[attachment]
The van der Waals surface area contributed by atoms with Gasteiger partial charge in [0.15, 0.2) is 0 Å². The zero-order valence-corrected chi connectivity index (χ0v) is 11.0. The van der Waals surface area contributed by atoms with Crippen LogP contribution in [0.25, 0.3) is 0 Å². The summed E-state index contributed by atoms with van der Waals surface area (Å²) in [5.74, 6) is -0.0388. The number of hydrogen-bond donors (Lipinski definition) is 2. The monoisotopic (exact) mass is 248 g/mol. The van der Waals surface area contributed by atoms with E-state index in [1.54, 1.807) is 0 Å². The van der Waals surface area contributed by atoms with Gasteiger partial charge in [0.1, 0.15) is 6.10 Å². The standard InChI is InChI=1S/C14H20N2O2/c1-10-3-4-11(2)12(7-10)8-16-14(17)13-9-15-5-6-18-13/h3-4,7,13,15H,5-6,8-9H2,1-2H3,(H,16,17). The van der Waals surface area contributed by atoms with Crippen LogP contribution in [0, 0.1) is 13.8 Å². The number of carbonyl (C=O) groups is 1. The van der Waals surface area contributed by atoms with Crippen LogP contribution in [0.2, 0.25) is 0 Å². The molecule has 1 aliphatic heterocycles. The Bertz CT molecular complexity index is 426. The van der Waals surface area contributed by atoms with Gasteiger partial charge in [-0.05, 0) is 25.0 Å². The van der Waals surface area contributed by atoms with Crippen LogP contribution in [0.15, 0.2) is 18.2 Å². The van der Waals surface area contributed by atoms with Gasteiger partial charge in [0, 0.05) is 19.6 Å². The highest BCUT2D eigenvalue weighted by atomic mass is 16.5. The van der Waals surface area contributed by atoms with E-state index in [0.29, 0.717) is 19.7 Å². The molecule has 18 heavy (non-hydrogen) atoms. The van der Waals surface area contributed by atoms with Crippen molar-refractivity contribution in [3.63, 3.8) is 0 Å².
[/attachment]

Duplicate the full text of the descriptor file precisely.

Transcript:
The van der Waals surface area contributed by atoms with Gasteiger partial charge in [0.15, 0.2) is 0 Å². The zero-order valence-corrected chi connectivity index (χ0v) is 11.0. The van der Waals surface area contributed by atoms with Crippen LogP contribution in [0.25, 0.3) is 0 Å². The summed E-state index contributed by atoms with van der Waals surface area (Å²) in [5.74, 6) is -0.0388. The number of hydrogen-bond donors (Lipinski definition) is 2. The monoisotopic (exact) mass is 248 g/mol. The van der Waals surface area contributed by atoms with E-state index in [1.54, 1.807) is 0 Å². The van der Waals surface area contributed by atoms with Gasteiger partial charge in [0.1, 0.15) is 6.10 Å². The standard InChI is InChI=1S/C14H20N2O2/c1-10-3-4-11(2)12(7-10)8-16-14(17)13-9-15-5-6-18-13/h3-4,7,13,15H,5-6,8-9H2,1-2H3,(H,16,17). The van der Waals surface area contributed by atoms with Crippen LogP contribution in [0, 0.1) is 13.8 Å². The number of carbonyl (C=O) groups is 1. The van der Waals surface area contributed by atoms with Crippen LogP contribution in [0.2, 0.25) is 0 Å². The molecule has 1 aliphatic heterocycles. The Bertz CT molecular complexity index is 426. The van der Waals surface area contributed by atoms with Gasteiger partial charge in [-0.05, 0) is 25.0 Å². The van der Waals surface area contributed by atoms with Crippen LogP contribution in [0.15, 0.2) is 18.2 Å². The van der Waals surface area contributed by atoms with Gasteiger partial charge in [0, 0.05) is 19.6 Å². The highest BCUT2D eigenvalue weighted by atomic mass is 16.5. The van der Waals surface area contributed by atoms with E-state index in [0.29, 0.717) is 19.7 Å². The molecule has 18 heavy (non-hydrogen) atoms. The van der Waals surface area contributed by atoms with Crippen molar-refractivity contribution in [3.63, 3.8) is 0 Å².